Android N is coming out later this year, and although there’re lots of months left before Google releases the full build we already know many things about the next big Android update. There are a couple of developer preview versions already released; Google is also releasing a sort of Android N beta build that should be stable enough for everyday use, giving you a chance to try it out months before release. But since there’s ton of information regarding Android N we decided to put the most important ones together in one place and share it with you, our faithful readers. Stay with us and find out what are the biggest changes and new features in the upcoming Android update.

Settings

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At the moment, you have to tap on a particular setting to view details about it. For instance, in order to view the amount of free storage left, you first need to tap on it, and then wait for a couple of seconds until system calculates the amount of storage used. But with Android N, each setting will show a piece of information important for that particular setting (like the number of apps installed under Apps setting, or the amount of RAM used under Memory setting). By making these slices of important information visible, users will spend less time in settings menu.

On the top of the settings menu, a list of suggestions will appear, letting you know what you can do to finish setting up your phone, like setting up your email account. All in all, settings menu is revamped in order to offer users a faster way of adjusting their phone.

Multitasking and Performance

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Although some manufacturers already offer a multitasking feature, Google will officially enable this feature with Android N. With the growing power of mobile chipsets and a bigger average display size, this option will work perfectly even with most upper low-range models. All you have to do to turn on split-screen multitasking is holding down the task-switch button. The best thing about multitasking is that apps don’t have to be updated to be used in split-screen mode. Android N is trying to make users more productive with the multitasking option; and, as shown on models that already support it, this feature is actually used a lot.

Another productivity increasing and a time-saving feature is called Quick Switch; with a double tap of the task-switch button, you can switch to the most recently used app, like switching between windows in PC operating systems. Last but not least, in Android N Goggle finally introduced “Clear All” button so you can effortlessly close all the recent apps shown when you press the task-switch button.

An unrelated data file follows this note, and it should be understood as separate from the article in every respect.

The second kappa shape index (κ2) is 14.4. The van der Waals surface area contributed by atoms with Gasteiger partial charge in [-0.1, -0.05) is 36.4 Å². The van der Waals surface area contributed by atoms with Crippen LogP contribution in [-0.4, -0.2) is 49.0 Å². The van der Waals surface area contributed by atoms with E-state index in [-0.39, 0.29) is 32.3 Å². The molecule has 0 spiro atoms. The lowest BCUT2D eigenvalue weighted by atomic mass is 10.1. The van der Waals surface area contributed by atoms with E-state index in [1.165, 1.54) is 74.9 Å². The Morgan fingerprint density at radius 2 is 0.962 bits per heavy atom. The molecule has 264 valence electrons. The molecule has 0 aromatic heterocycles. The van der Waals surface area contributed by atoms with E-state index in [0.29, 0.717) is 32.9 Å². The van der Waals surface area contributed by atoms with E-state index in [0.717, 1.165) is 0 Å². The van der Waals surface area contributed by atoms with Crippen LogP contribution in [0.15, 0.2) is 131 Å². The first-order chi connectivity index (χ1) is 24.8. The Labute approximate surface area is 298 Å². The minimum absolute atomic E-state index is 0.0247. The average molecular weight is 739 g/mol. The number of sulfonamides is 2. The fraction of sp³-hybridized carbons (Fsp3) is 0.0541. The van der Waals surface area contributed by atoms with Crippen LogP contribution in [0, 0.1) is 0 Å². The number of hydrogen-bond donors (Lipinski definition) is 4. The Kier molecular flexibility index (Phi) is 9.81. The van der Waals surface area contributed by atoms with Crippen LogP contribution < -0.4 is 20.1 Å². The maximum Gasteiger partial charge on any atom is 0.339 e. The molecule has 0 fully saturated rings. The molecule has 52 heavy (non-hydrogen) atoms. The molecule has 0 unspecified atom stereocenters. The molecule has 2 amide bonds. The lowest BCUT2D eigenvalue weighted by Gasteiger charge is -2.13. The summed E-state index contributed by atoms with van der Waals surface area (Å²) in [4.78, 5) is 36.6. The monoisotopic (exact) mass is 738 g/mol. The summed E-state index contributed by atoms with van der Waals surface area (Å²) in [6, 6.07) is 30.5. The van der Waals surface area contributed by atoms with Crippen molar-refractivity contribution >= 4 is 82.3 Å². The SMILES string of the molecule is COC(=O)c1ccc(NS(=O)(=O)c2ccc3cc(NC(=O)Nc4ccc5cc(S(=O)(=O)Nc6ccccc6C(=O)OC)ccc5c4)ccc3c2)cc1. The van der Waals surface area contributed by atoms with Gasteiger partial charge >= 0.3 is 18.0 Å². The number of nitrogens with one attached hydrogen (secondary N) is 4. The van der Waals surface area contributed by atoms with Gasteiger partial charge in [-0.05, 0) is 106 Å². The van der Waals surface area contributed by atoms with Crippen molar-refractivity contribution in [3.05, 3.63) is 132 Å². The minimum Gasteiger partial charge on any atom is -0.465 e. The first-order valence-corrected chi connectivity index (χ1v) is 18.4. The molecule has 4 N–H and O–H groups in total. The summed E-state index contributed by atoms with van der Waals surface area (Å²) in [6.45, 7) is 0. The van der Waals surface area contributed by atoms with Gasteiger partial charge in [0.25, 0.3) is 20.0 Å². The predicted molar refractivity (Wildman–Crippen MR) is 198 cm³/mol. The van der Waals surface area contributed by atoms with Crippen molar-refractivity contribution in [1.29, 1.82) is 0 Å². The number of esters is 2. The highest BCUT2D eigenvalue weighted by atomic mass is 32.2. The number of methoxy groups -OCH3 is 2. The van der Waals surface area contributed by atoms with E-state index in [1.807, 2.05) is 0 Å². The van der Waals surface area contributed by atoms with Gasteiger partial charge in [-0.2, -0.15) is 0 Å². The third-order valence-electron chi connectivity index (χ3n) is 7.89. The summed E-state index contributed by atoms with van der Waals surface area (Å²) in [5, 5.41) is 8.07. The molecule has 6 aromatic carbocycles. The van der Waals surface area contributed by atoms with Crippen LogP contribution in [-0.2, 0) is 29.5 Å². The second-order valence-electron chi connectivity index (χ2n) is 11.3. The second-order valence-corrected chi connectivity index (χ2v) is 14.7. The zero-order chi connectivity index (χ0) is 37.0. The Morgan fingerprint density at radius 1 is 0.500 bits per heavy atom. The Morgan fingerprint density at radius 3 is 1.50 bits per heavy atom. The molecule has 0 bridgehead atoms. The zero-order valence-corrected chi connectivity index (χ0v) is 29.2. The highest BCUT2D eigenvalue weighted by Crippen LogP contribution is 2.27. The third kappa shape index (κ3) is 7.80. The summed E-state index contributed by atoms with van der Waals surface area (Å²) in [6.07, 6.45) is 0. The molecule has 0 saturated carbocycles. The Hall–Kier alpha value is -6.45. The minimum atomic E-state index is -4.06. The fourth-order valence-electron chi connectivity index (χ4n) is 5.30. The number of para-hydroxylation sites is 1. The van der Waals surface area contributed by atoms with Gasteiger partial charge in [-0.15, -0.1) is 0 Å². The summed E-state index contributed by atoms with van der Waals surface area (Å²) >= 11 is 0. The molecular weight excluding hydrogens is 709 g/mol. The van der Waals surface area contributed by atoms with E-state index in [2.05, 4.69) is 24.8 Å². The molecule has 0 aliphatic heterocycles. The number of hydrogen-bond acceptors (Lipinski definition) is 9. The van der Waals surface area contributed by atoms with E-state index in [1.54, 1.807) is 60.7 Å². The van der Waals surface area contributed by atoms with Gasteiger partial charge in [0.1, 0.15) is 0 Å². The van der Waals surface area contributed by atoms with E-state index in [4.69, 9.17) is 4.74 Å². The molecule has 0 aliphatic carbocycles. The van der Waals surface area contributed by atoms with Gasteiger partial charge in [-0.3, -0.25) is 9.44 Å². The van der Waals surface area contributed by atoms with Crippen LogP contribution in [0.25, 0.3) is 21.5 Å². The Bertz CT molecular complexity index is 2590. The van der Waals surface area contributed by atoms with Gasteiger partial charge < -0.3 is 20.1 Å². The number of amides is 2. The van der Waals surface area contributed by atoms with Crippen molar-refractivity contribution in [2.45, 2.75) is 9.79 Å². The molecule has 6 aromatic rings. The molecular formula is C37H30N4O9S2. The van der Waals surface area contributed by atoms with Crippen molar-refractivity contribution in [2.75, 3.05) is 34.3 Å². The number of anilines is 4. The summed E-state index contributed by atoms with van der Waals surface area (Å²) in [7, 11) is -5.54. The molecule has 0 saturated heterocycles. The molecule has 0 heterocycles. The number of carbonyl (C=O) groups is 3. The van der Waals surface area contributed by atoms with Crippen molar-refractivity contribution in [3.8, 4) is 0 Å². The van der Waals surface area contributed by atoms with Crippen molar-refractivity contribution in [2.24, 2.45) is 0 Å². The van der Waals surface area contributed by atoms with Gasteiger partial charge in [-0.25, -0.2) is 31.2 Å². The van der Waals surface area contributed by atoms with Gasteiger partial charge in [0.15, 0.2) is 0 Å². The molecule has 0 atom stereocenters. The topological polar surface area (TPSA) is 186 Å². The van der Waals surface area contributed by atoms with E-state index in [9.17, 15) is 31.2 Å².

Performance-wise, Android N will come with a new graphics API dubbed Vulkan; it is already used in some PC games and it should offer about thirty percent more performance on the same graphics chip in mobile games. With a new JIT compiler, apps will take up to 50 percent less space and will be installed 75 percent faster.

Android N Notifications

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Notifications are revamped again, and as with almost all previous overhauls, notification shade is easier to use there are new options that should make interacting with them even faster.

Notification shade now features a quick toggle row of five icons, similar to the one found on Windows Phone 8.1. With just one swipe you can access options you often use (like a Wi-Fi, mobile network or silent mode toggle) and with another swipe a full grid of toggles will appear. Quick toggle icons can be changed, so you can easily have access to the ones used the most. On Marshmallow you have to swipe two times until toggle grid appears, making quick toggle another time-saving feature found on Android N.

On top of that, incoming notifications can now be expanded two times, easing you up when making a decision whether or not you should open a particular notification. On Android N, you can long tap on a notification to control the way you’ll receive the alerts from the app in the future (great way to turn off notifications from all of those games that beg you to return and play the more).

Other Neat Android N Features

Android N will be much better suited for virtual reality. Cardboard got a successor in the form of Daydream, a new VR platform that’ll be used on Android; also, Google is planning to make its apps VR-ready, showing that VR is important to them.

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Google keyboard is getting a support for themes, making you able to fully customize it; change colors, toggle borders between keys, and do much more with Google keyboard on Android N.

Android N is shaping up to be really important Android update. Time-saving and productivity-improvement features are numerous. Also, Google is continuing performance and battery optimizations. Although Marshmallow is already a great mobile OS, N will be even better.     

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